On a recent trip to the Caribbean island of Antigua, Melissa Middlestadt, a author from the Toronto area, was charged a $12-a-night resort fee by the all-inclusive Jolly Beach. She was told it covered using nonmotorized water-sports equipment and Wi-Fi.
“We challenged them to remove it, but they wouldn’t, which was a bummer since the Wi-Fi was so spotty that it didn’t even reach our room, and the kayak hut had such limited hours that we didn’t get to make use of those either,” said Ms. Middlestadt, 30, who was traveling along with her husband on their honeymoon. “It was spending money to get nothing, which was upsetting and ruined the all-inclusive experience.”
Resort fees are amongst essentially the most loathed within the travel realm. These are often mandatory fees that hotels apply to cover amenities similar to access to a gym and the web and fewer useful things like free local phone calls.
The Biden administration lumps them in with other “junk fees,” including service charges on concert tickets, late bank card payment penalties and costs to ascertain baggage on an airline.
“They add as much as a whole bunch of dollars a month,” said President Biden, in response to prepared remarks for his State of the Union address in February. “They make it harder so that you can pay the bills or afford that family trip.”
A pair of recent proposals before Congress goals to ban resort fees as a long-fought battle gains recent fire. Here’s what that you must learn about hotel fees, learn how to find them and techniques to avoid paying them.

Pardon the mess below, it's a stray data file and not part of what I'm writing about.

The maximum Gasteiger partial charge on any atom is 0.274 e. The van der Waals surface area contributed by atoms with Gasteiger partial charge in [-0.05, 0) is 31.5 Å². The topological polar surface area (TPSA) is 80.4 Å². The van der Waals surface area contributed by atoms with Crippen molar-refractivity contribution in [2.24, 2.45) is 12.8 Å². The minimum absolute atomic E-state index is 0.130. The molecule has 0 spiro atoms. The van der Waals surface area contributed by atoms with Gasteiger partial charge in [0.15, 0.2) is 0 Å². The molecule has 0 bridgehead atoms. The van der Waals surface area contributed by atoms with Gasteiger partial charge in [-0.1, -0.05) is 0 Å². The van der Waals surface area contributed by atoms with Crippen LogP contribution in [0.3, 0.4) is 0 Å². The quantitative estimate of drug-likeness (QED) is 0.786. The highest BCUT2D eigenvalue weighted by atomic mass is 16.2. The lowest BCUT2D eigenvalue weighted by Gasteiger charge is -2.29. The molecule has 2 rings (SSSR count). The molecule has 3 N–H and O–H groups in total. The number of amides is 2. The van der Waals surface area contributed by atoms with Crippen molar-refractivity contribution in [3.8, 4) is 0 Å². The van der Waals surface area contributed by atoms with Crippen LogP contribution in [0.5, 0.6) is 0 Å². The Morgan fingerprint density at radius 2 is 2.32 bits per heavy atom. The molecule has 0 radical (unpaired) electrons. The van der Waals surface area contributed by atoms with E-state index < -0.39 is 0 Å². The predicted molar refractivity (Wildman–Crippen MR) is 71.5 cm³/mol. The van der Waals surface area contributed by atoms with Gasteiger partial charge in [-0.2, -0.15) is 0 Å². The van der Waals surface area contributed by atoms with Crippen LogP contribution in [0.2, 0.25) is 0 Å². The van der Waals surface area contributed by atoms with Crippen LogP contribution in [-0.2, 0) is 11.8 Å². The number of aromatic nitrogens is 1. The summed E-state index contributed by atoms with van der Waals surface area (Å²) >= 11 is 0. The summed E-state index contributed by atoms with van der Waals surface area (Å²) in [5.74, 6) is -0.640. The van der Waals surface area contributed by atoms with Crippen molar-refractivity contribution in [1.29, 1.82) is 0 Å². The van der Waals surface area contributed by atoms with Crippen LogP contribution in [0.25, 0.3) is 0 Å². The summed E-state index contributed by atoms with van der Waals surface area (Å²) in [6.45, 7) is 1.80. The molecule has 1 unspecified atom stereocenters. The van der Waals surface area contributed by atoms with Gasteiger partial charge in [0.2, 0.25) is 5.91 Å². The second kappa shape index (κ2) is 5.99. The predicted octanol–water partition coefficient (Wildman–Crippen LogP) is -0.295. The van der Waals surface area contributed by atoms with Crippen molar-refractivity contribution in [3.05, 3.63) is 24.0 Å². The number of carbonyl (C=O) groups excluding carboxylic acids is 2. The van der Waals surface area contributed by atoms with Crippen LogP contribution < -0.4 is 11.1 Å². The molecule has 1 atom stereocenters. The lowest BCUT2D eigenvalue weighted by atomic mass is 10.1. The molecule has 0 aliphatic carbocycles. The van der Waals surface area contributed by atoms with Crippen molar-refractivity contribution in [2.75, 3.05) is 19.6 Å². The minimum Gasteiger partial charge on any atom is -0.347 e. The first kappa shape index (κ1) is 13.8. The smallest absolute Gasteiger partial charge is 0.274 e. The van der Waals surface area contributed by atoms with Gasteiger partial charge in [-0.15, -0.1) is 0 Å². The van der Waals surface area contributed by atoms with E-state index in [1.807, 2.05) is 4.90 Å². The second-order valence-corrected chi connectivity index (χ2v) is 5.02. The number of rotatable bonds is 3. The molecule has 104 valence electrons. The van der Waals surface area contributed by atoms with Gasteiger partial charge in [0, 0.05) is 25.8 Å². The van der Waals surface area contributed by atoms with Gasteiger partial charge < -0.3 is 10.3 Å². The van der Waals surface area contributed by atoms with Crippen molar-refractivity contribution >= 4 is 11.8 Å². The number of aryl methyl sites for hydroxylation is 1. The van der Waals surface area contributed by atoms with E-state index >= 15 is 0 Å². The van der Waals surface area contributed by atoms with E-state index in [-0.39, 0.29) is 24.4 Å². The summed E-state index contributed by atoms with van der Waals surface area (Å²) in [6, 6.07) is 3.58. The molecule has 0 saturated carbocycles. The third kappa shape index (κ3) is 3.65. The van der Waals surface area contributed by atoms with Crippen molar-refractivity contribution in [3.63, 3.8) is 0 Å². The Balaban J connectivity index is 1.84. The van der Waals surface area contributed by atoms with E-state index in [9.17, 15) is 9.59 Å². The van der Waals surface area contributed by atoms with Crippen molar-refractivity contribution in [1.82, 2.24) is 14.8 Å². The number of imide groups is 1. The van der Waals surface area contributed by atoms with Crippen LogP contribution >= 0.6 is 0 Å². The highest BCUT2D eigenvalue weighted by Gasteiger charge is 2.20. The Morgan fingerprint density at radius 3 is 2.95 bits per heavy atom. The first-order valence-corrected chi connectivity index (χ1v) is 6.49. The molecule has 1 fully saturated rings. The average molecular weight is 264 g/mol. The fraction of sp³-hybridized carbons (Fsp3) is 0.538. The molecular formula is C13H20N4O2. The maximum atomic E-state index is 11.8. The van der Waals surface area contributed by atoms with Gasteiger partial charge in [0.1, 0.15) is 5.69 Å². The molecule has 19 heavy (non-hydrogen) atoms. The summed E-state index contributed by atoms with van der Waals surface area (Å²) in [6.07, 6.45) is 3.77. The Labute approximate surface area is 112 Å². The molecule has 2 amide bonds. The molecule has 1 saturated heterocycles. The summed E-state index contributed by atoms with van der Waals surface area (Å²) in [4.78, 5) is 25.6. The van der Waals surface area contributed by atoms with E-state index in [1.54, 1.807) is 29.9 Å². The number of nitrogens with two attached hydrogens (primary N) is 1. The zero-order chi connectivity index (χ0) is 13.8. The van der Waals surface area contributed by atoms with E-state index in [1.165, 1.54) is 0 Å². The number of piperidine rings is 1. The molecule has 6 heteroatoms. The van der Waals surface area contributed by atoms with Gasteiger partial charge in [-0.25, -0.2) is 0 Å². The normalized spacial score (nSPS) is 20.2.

Defining resort fees
Whether often called “resort fees,” “destination fees” or “urban fees,” these additional charges commonly don’t show up within the room price on an initial online seek for accommodations until a consumer clicks through to a payment page to search out the nightly rate inflated.
A 2017 Federal Trade Commission report concluded that separating resort fees from room rates made it harder for consumers to match prices and sophisticated their searches.
Hotels charge fees “to maintain their published base rates lower to compete with other hotels in online or mobile tools,” said Henry Harteveldt, a travel industry analyst and the founding father of Atmosphere Research Group based in San Francisco. “It’s annoying to the traveler because hotels usually are not being transparent and resort fees are unavoidable.”
The industry group American Hotel & Lodging Association said only 6 percent of hotels charge them, averaging $26 an evening. Still, they’re lucrative; a 2018 report from the tourism analyst Bjorn Hanson, found that hotels rake in nearly $3 billion a yr in resort fees.
Nightly fees can range from $10 on the otherwise reasonably priced Freehand Chicago to $50 on the high-end Hotel Casa del Mar in Santa Monica, Calif., which discloses an itemized list of amenities covered by the fee, including a welcome drink (a $20 value, in response to the hotel website), every day yoga on the beach ($85), one hour’s bicycle use ($14 an individual) and web access ($15).
‘Truth in promoting’
In a 2023 Consumer Reports survey, 37 percent of American adults reported experiencing a hidden fee related to a hotel stay. More than half said the fees pushed the fee of the stay over their budget.
The practice is firmly within the cross hairs of Congress. In the spring, Senators Richard Blumenthal, Democrat of Connecticut, and Sheldon Whitehouse, Democrat of Rhode Island, introduced the Junk Fee Prevention Act, which targets a spread of fees, including resort fees.
Over the summer, Senators Amy Klobuchar, Democrat of Minnesota, and Jerry Moran, Republican of Kansas, introduced the Hotel Fees Transparency Act, which might require hotels and short-term rentals to indicate the complete price a consumer would pay, including fees, up front.